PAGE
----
Laurel Kendall, a professor of anthropology affiliated with the American Museum of Natural History, has been visiting Viet Nam and working with Vietnamese researchers for many years. Most recently, she helped the Vietnamese Women's Museum organise an exhibit on Mother Goddesses worship, a Vietnamese folk belief with a long history. She talks with Culture Vulture.
Why did you select Viet Nam's Mother Goddesses worship as the subject of your research?
Personally, I became interested in Mother Goddesses worship more than 10 years ago, when I had the opportunity to witness a hau dong (mediumship) ritual.
I have extensive experience with kut (shaman rituals) in South Korea and have researched and written about them for more than 30 years now. There seemed to be many similarities between the two sets of practices: the costumes are borrowed from the ancient dress of royal courts and officials, and the shaman or medium performs as a sequence of gods wearing different costumes. The costumes help to make the god present.
Also, in both traditions, there is a sense that the god is being entertained with music, dance, and beautiful offerings. That said, the style of hau dong is completely Vietnamese – the music, dance, the cut of the costumes and of course the identities of the gods. These similarities and differences attracted me.
As a research topic for an exhibition, we chose this because there was a high level of interest among the team and because this is a very visible phenomenon that we could translate into an effective and beautiful exhibit. We were also able to do most of the research in and around Ha Noi.
How did you go about trying to understand the Mother Goddesses beliefs?
I have attended many hau dong rituals throughout Viet Nam and have observed the beauty and joy of the performances.
The spiritual rite is a type of performance art during which the medium wears beautiful costumes and jewellery, dances and tells stories of the gods and heroes through music.
Each god has his or her own story and appearance so the medium changes costumes and movements in order to attract the audience.
After the performances, I talked with the mediums and Mother Goddesses' followers who explained their beliefs.
They venerate Mother Goddesses and the gods, who reward their good deeds, punish immoral acts and bestow health and fortune.
The central principles of the faith were selected to be the exhibition's title: Heart, Beauty and Joy. We spent a very long time thinking about what we wanted to say and reaching an agreement about what we would like to present. I can't do better than that.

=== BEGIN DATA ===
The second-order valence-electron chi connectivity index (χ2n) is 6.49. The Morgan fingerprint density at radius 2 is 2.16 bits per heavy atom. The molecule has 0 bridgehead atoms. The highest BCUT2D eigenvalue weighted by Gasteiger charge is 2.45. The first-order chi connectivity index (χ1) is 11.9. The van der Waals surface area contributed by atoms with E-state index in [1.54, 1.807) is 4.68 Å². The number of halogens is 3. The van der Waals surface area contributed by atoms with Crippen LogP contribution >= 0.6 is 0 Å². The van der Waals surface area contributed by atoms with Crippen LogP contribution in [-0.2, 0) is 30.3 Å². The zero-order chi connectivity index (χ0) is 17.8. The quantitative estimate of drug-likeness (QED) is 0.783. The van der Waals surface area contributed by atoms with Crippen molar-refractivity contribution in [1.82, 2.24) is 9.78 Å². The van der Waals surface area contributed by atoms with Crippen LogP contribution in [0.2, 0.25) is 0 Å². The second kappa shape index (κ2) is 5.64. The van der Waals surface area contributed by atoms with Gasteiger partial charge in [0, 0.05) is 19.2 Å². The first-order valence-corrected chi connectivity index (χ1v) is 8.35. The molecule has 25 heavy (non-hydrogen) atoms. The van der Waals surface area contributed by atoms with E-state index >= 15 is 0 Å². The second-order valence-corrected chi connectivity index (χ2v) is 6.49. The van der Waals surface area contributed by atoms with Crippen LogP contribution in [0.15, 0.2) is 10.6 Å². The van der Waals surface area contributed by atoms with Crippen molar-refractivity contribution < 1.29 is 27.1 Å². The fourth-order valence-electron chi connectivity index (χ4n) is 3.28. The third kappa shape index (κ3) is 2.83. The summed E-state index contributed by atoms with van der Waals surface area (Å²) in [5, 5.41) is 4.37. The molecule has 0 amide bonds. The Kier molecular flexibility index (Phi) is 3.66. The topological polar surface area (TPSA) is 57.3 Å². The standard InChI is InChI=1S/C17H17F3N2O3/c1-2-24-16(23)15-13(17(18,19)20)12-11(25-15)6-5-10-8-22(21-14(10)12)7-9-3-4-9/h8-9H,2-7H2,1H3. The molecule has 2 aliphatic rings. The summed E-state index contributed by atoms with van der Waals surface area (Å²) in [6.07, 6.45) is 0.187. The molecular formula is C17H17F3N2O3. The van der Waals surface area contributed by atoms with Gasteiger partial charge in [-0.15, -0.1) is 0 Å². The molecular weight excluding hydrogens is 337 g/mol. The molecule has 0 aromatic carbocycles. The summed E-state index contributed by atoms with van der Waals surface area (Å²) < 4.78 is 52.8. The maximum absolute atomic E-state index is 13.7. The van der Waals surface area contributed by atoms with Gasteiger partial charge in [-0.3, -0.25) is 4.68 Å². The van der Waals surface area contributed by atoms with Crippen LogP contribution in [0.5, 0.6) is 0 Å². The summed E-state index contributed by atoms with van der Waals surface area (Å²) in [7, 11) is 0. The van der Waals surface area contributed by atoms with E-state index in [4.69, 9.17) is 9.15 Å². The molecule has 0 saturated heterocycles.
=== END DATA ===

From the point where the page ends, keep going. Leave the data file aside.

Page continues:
Was it difficult to be a foreigner researching this topic?
Language is always the most difficult issue for me. The most important thing about this kind of research is to try to understand not just what people are saying but what they really mean and feel. Research is an on-going process. Just as Vietnamese people deepen their understanding of the Mother Goddess over time, the researcher also hopes to broaden her knowledge through acquaintance.
You organised an exhibit called Viet Nam, Journey of Body, Mind and Spirit in the US and released a book with the same name. Would you please say something about the book and the exhibition?
When one plans an exhibit, one establishes some modest goals for the visitors' understanding. In the case of Vietnam Journeys, we understood that the American public knew very little about Viet Nam beyond the American War. In the exhibit we wanted to present Viet Nam today as a very dynamic place. We wanted to also show how Vietnamese traditions are alive in the country today.
We wanted our visitors to be curious, to want to learn much more than we could include in a single exhibit.
You have spent much time and effort researching Vietnamese culture. You also received the noble Friendship Medal. Can you reflect on your experience in Viet Nam?
I am very grateful to have had the opportunity to work in Viet Nam with Vietnamese scholars and researchers. My field of interest is popular religion and I am very happy to have met many scholars who share these interests. I would have been able to do nothing in Viet Nam without the team of Vietnamese researchers both at the Viet Nam Museum of Ethnology and the Vietnamese Women's Museum, and my understanding would have been very limited without my conversations with Vietnamese scholars. — VNS